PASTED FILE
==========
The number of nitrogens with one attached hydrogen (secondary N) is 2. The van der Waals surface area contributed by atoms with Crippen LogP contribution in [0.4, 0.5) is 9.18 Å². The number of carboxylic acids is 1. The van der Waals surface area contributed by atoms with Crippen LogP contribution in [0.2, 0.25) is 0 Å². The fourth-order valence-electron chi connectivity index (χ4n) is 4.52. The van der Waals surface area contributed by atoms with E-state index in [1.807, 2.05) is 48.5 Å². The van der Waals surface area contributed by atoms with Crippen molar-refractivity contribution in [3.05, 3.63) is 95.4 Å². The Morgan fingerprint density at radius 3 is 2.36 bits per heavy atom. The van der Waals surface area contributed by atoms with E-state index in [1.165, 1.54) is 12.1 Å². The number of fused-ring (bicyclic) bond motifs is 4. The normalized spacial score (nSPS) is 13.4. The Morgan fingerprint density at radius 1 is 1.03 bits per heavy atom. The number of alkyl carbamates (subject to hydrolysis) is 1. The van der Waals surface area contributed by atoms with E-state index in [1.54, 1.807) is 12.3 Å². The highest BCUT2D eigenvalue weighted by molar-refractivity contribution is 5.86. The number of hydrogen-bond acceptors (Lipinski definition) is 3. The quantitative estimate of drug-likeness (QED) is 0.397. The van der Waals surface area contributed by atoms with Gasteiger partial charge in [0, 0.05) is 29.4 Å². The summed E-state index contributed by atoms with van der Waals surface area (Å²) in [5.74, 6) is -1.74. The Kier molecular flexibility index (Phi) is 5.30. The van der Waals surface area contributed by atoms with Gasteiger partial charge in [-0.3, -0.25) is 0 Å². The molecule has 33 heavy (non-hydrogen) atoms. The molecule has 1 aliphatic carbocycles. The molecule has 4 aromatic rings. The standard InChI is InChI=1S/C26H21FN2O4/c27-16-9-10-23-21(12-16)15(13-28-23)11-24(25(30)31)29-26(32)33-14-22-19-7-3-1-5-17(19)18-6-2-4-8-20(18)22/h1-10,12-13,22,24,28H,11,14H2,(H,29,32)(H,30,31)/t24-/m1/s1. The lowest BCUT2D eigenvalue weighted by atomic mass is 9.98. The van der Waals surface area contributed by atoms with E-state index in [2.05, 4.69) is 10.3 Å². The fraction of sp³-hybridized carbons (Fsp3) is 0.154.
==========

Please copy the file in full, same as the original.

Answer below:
The number of nitrogens with one attached hydrogen (secondary N) is 2. The van der Waals surface area contributed by atoms with Crippen LogP contribution in [0.4, 0.5) is 9.18 Å². The number of carboxylic acids is 1. The van der Waals surface area contributed by atoms with Crippen LogP contribution in [0.2, 0.25) is 0 Å². The fourth-order valence-electron chi connectivity index (χ4n) is 4.52. The van der Waals surface area contributed by atoms with E-state index in [1.807, 2.05) is 48.5 Å². The van der Waals surface area contributed by atoms with Crippen molar-refractivity contribution in [3.05, 3.63) is 95.4 Å². The Morgan fingerprint density at radius 3 is 2.36 bits per heavy atom. The van der Waals surface area contributed by atoms with E-state index in [1.165, 1.54) is 12.1 Å². The number of fused-ring (bicyclic) bond motifs is 4. The normalized spacial score (nSPS) is 13.4. The Morgan fingerprint density at radius 1 is 1.03 bits per heavy atom. The number of alkyl carbamates (subject to hydrolysis) is 1. The van der Waals surface area contributed by atoms with E-state index in [1.54, 1.807) is 12.3 Å². The highest BCUT2D eigenvalue weighted by molar-refractivity contribution is 5.86. The number of hydrogen-bond acceptors (Lipinski definition) is 3. The quantitative estimate of drug-likeness (QED) is 0.397. The van der Waals surface area contributed by atoms with Gasteiger partial charge in [0, 0.05) is 29.4 Å². The summed E-state index contributed by atoms with van der Waals surface area (Å²) in [5.74, 6) is -1.74. The Kier molecular flexibility index (Phi) is 5.30. The van der Waals surface area contributed by atoms with Gasteiger partial charge in [-0.3, -0.25) is 0 Å². The molecule has 33 heavy (non-hydrogen) atoms. The molecule has 1 aliphatic carbocycles. The molecule has 4 aromatic rings. The standard InChI is InChI=1S/C26H21FN2O4/c27-16-9-10-23-21(12-16)15(13-28-23)11-24(25(30)31)29-26(32)33-14-22-19-7-3-1-5-17(19)18-6-2-4-8-20(18)22/h1-10,12-13,22,24,28H,11,14H2,(H,29,32)(H,30,31)/t24-/m1/s1. The lowest BCUT2D eigenvalue weighted by atomic mass is 9.98. The van der Waals surface area contributed by atoms with E-state index in [2.05, 4.69) is 10.3 Å². The fraction of sp³-hybridized carbons (Fsp3) is 0.154.